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Sacred Art: Etching Faith Onto Eggs
By Christopher Heffron
The egg and the Easter season both symbolize new life. With her Byzantine art, Sister Rita Keshock breathes new life into an ancient style.


The Art of History
Inspiring Faith
The Incredible, Venerable Egg

Sister Rita Keshock


THE BYZANTINE-STYLE images on these rounded canvases linger in the mind long after you turn away: Mary, with the arms of the Christ Child coiled around her neck, looks onward with a gaze that is somber, wounded and wise. Another depicts Jesus wearing his crown of thorns. Blood trickles down his anguished face as a tear escapes his eye. A third is of the Holy Family huddled closely together, halos like rays from the sun.

Byzantine art is hardly a new phenomenon, yet the vehicles for these particular pieces make them all the more extraordinary. Created on goose eggs—which are larger and easier to work with than the standard chicken egg—the icons themselves seem galvanized, taking on a three-dimensional feel.

The artist, Sister Rita Keshock, O.S.B.M., a member of the Sisters of St. Basil the Great from the Province of Our Lady of Perpetual Help in Uniontown, Pennsylvania, retired in 1985 from education after 36 years. Then she focused her attention on this form of expression. Skilled in art throughout her life, Sister Rita, now 79, saw a way to merge her faith and her creativity.

“I hated to leave the teaching profession, but I wanted to continue with art that I never had a chance to do before,” she says in a phone interview with St. Anthony Messenger.

“There was a local man who was teaching this technique and he showed all the sisters. I groaned and said, ‘Oh, my goodness! I don’t think it’s possible because there is so much detail.’”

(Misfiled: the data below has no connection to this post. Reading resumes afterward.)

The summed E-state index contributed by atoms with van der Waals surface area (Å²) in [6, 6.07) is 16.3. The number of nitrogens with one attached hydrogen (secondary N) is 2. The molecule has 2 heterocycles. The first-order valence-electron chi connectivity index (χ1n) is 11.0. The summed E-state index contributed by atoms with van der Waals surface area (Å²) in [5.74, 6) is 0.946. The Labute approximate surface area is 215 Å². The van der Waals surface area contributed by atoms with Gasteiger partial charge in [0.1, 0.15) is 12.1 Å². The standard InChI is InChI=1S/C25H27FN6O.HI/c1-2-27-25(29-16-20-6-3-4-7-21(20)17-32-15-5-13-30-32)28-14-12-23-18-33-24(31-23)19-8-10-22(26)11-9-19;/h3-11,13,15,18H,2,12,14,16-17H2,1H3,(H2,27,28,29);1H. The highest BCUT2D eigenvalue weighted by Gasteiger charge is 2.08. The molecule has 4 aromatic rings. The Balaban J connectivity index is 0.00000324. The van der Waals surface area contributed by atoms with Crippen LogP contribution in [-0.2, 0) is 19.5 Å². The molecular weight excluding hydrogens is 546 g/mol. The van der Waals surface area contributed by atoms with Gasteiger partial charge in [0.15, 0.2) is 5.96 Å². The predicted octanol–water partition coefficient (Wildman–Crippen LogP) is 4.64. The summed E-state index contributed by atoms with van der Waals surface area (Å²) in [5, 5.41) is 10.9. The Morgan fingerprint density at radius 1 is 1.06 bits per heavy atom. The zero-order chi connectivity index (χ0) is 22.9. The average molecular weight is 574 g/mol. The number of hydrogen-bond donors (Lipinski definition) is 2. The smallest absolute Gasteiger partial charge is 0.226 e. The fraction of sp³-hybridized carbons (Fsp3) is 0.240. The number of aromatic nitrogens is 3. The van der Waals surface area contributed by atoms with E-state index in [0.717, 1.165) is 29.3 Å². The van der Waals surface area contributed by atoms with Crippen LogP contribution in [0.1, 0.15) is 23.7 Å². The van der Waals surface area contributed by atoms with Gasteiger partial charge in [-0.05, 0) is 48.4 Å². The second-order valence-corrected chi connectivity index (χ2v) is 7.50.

That initial uncertainty was understandable. In the next 22 years, Sister Rita would experience both agony and ecstasy in developing that skill.

The Art of History

Byzantine art was the foremost method for the Eastern Roman Empire from around 330 to 1453 A.D. in Constantinople, now Istanbul. Its style is characterized by deep, opulent colors while the figures seem flat in appearance. The facial expressions are contemplative, sometimes weary. Its purpose is to showcase and inspire holiness.

Commonly referred to as “early Christian art,” the Byzantine style— unlike surrealism—is intended to be uncomplicated. Sister Rita has always focused on this approach. You could say it’s etched into her faith.

“I’m of the Byzantine rites, the Byzantine community. And this is our tradition. We have this type of art in our chapel and we try to promote it,” she says. (Her community is part of the Metropolitan Archeparchy of Pittsburgh, serving Ruthenian-rite Catholics in western Pennsylvania and several other states.)

And it’s an arduous process. Preparing the eggs is the first—and least taxing—step. Sister Rita first acquires the double-yolk goose eggs pre-drained from a supplier in South Dakota. To give the eggs that rich brown hue, she boils them with onion skins for up to four hours, leaving them to dry overnight. By morning the shells have darkened.

With a utility blade that she uses like the point of a pencil, Sister Rita begins etching. The brown of the egg— the color she designates for the hair of Christ or the robe of Joseph or the lips of Mary—is the surface that is left untouched or “un-etched.”

The creamy skin of the figures or the whites of their large eyes is where Sister Rita has scraped away. Permanent ink or acrylic paint is often applied later in the process. After the etching is completed and the color is applied, she coats the eggs with polyurethane. They are then glued to a stand for display.

Not surprisingly, with art that requires such precision, it can be tiresome work, particularly for an artist burdened with arthritis. “It can be tedious and that’s why I only do a few hours each day. Sometimes it hurts my fingers so badly,” she says.